Before COVID-19 took hold of the UK, the idea of creating a workplace that contributes to employee wellbeing was gaining momentum. With mounting evidence showing that wellbeing and productivity are linked, companies were investing in spaces that benefitted employees’ mental and physical health.
A 2020 report by Deloitte showed that every £1 invested in workplace initiatives to improve wellbeing will potentially yield a £5 return in benefits. It also showed that productivity could improve by up to 12 per cent when mental health is improved in the workplace.
Throughout the pandemic, a wealth of data has been gathered relating to how employees feel about the future. There have also been some interesting developments and here Rap Interiors give their opinion on what the future might bring to the office interior design world…
Despite some employees struggling to adapt to home working, a survey by BCO suggests that most hope to divide their time between their home and their workplaces in future, pointing towards a hybrid working model.
It may even be the case that the office will provide a “heightened” experience as a way of encouraging employees to come into work more often:
- spaces for meditation and mindfulness
- trendy areas for group events with bars and bleacher seating
- facilities for exercise
More input from employees
Over the course of the pandemic, Mind has been encouraging employers to “check in” on employees on a regular basis and request feedback when workplace design, culture and conditions are driving poor mental health.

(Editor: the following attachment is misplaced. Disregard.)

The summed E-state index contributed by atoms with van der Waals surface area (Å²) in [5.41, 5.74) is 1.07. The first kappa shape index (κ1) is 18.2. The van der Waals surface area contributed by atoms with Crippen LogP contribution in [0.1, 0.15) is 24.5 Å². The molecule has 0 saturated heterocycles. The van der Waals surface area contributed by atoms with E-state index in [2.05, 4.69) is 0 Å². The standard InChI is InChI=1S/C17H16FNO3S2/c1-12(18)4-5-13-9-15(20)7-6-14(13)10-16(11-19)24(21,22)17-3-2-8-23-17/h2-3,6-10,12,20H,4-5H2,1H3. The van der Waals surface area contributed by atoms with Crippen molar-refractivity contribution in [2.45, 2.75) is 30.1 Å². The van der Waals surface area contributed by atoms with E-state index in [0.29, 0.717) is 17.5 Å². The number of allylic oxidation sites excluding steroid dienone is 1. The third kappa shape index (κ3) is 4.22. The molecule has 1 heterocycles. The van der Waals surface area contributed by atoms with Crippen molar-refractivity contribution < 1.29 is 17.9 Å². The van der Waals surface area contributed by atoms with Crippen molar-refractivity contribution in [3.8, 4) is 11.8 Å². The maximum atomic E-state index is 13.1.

Rather than leaders predicting or assuming what is best for employee wellbeing, employees will be able to communicate what they need to be happy, comfortable and productive. This will proactively ensure workplace design will drive positive wellbeing outcomes.
Workplace interiors that encourage better physical health
According to figures published on 8 October 2020, 39% of people reported to walk more and 38% reported to cycle more than before the outbreak of the pandemic. Looking forward, 94% said it was likely that they would continue to cycle and walk more once travel restrictions were removed.
Here are some solutions to make the office a healthier environment:
- Bike storage
- On-site gyms
- Height-adjustable desks
- Office plants
- Living walls
Cleaner air and better buildings
According to the World Health Organisation (WHO), evidence suggests that we are more likely to contract coronavirus indoors due to harmful droplets getting trapped in enclosed spaces. A recent survey by Remark Group, for example, showed that 80% of employees think that poor indoor air quality could be having a negative impact on their health.
Therefore, expect to see businesses taking these steps to improve indoor air quality prior to employees returning to the office:
- introducing technology to measure air quality
- installing better ventilation systems
- cleaning air ducts on a regular basis
- building certification schemes such as FitWell